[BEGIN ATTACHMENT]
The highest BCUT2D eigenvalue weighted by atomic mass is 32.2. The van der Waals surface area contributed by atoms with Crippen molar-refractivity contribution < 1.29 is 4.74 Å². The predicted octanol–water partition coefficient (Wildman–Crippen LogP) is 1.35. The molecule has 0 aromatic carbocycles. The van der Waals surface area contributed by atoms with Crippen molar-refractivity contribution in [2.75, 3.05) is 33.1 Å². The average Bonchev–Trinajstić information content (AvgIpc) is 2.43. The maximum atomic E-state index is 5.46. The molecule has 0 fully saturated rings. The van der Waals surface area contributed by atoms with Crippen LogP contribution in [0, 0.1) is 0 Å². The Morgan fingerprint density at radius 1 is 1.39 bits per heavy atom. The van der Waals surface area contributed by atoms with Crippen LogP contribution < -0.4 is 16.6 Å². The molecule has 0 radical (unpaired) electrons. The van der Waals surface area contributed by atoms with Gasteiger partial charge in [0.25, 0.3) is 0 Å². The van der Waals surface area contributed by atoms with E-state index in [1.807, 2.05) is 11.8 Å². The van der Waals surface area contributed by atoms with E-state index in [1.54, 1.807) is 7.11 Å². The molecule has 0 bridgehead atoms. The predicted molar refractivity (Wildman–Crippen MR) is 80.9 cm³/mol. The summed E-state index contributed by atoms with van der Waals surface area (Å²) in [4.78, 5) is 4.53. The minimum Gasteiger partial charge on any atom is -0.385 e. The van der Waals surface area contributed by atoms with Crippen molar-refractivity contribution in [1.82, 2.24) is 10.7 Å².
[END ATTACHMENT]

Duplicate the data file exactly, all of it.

The highest BCUT2D eigenvalue weighted by atomic mass is 32.2. The van der Waals surface area contributed by atoms with Crippen molar-refractivity contribution < 1.29 is 4.74 Å². The predicted octanol–water partition coefficient (Wildman–Crippen LogP) is 1.35. The molecule has 0 aromatic carbocycles. The van der Waals surface area contributed by atoms with Crippen molar-refractivity contribution in [2.75, 3.05) is 33.1 Å². The average Bonchev–Trinajstić information content (AvgIpc) is 2.43. The maximum atomic E-state index is 5.46. The molecule has 0 fully saturated rings. The van der Waals surface area contributed by atoms with Crippen LogP contribution in [0, 0.1) is 0 Å². The Morgan fingerprint density at radius 1 is 1.39 bits per heavy atom. The van der Waals surface area contributed by atoms with Crippen LogP contribution < -0.4 is 16.6 Å². The molecule has 0 radical (unpaired) electrons. The van der Waals surface area contributed by atoms with Gasteiger partial charge in [0.25, 0.3) is 0 Å². The van der Waals surface area contributed by atoms with E-state index in [1.807, 2.05) is 11.8 Å². The van der Waals surface area contributed by atoms with E-state index in [1.54, 1.807) is 7.11 Å². The molecule has 0 bridgehead atoms. The predicted molar refractivity (Wildman–Crippen MR) is 80.9 cm³/mol. The summed E-state index contributed by atoms with van der Waals surface area (Å²) in [4.78, 5) is 4.53. The minimum Gasteiger partial charge on any atom is -0.385 e. The van der Waals surface area contributed by atoms with Crippen molar-refractivity contribution in [1.82, 2.24) is 10.7 Å².